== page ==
I'm not lazy and I have no problem installing an application manually. I'm a Software Engineer and frequently develop for Windows Mobile so I also have no problem building an application myself if needed. But I consider my time to be valuable and if an effortless mechanism can be made available for discovering and installing applications I'm all for it. Also as a software developer I welcome the idea of people with all levels of expertise from the novice to the mobile sage of being able to easily discover an application I publish.

As for the kill switch I think that Microsoft has the responsibility to have something like this. In the event that an application is found to either intentionally or unintentionally I'm confident that the blogs would not present the situation as being the fault of a single software developer but as a flaw of Microsoft, especially if Microsoft had no way to respond to it.

Share this post


Link to post
Share on other sites
I've manually managed my applications too. But a centralized application discovery point has its advantages. I went to a mobile developers conference where we were all given badges with QR codes. If we wanted to exchange contact information all we needed to do was scan each other's badge with our phones. I pulled out my Windows Mobile phone and tried to use the browser to search for QR code readers. I got back results from the search engine but then had to go through them to ensure they were actually for Windows mobile phones, were free, and compatible with my phone. I realized I wasn't going to have quick success so I ended up using my iPhone to get the application that I needed.

I'm not lazy and I have no problem installing an application manually. I'm a Software Engineer and frequently develop for Windows Mobile so I also have no problem building an application myself if needed. But I consider my time to be valuable and if an effortless mechanism can be made available for discovering and installing applications I'm all for it. Also as a software developer I welcome the idea of people with all levels of expertise from the novice to the mobile sage of being able to easily discover an application I publish.

As for the kill switch I think that Microsoft has the responsibility to have something like this. In the event that an application is found to either intentionally or unintentionally I'm confident that the blogs would not present the situation as being the fault of a single software developer but as a flaw of Microsoft, especially if Microsoft had no way to respond to it.

I agree with you a lot! The market place idea is very attractive to those who don't have much time or expertise (IE, the mass market) so it makes sense for more consumer based products,which seems to be where WM is going.

Also, if there wasn't a kill switch and someone pushed a virus out through their software, I'm pretty sure the whole internet will be in uproar. I personally like the idea that someone else can pull an application if it starts bricking devices, and I'm perfectly happy with it being on my device.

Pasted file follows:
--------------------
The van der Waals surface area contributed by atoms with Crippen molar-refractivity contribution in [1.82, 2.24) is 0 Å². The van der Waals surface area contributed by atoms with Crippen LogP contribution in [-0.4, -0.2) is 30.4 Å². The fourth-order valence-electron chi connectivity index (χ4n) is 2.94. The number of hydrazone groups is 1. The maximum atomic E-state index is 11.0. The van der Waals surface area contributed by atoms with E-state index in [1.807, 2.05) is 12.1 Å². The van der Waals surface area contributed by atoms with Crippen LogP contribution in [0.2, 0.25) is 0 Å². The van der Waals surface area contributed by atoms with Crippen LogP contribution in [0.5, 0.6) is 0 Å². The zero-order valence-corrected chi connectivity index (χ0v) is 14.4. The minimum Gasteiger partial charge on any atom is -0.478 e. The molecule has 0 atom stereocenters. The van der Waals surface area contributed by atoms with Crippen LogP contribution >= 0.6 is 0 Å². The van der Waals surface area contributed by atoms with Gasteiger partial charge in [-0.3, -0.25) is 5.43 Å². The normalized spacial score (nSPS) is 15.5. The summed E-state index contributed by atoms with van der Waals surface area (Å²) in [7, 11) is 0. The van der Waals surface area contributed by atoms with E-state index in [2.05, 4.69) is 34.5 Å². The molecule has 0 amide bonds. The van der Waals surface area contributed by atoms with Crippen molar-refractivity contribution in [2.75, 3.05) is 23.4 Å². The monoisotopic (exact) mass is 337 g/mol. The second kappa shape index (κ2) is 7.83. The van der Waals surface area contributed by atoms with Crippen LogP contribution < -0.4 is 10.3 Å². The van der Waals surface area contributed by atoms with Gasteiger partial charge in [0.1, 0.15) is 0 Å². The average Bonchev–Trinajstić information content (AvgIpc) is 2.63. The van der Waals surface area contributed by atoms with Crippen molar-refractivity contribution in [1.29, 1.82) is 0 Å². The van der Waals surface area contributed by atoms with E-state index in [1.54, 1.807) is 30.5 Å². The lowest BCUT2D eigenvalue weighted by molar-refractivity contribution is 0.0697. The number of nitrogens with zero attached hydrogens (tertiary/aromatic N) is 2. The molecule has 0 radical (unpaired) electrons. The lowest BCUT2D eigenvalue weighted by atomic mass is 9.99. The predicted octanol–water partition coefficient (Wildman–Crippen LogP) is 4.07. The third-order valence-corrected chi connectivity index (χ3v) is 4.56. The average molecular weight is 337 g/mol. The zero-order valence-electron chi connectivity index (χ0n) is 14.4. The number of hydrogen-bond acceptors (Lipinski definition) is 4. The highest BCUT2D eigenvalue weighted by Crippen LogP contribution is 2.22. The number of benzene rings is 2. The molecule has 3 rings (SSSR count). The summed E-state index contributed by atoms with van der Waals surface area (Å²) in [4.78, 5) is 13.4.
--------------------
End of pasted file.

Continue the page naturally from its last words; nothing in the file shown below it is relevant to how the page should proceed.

Share this post


Link to post
Share on other sites

One of the reasons I opted to stay with Windows Mobile when I replaced my Wing last month was because Apple has control over which software packages you can load onto the platform that you bought and own. As an iPhone owner, you own the hardware but you don't own the right to load software on it unless Apple says you can. Apple is not only approving the look/feel and functionality of software they allow iPhone owners to load, but they also approve based on content -- if it's in bad taste or is sexual, you're not likely to see it. Google "iphone" and "censor" together for some examples of Apple's content control.

I'm all for the WM Marketplace, as long as MS doesn't cripple the ability to load anything you want on the platform outside the Marketplace. Whether I would use it or not just depends on what they've got and whether I can find a better version of that functionality elsewhere, same as I do for any purchase.

As far as being able to remotely delete a purchase, I would not want that to be an unconditional right of MS. In fact, I don't really understand the logic of it in the first place. You know there will be disclaimers prior to downloading that say Microsoft is not responsible for any damage the software does to your phone. That same disclaimer is usually part of the software EULA, as well. Everyone from the developer to the distributor tells you they're not responsible for damages. That's the status quo. Maybe MS is concerned about backlash if they happen to let some malware loose, I don't know. In any case, I don't want vendors reaching out without my permission and deleting applications I've downloaded onto my PC at home, and I don't want them reaching out to delete them on my WM device either.

If they insist on being able to delete remotely, I'd prefer something as simple as a configuration item for any package you install via the Marketplace that says, "YES, MS can delete this remotely" or "NO, MS cannot delete this remotely". That would give the user the final choice, as long as MS's software honors the config setting. (I'd bet money that MS would still put a backdoor in so they could delete packages even if locked)

Share this post


Link to post
Share on other sites

×
×
  • Create New...

Important Information

By using this site, you agree to our Terms of Use.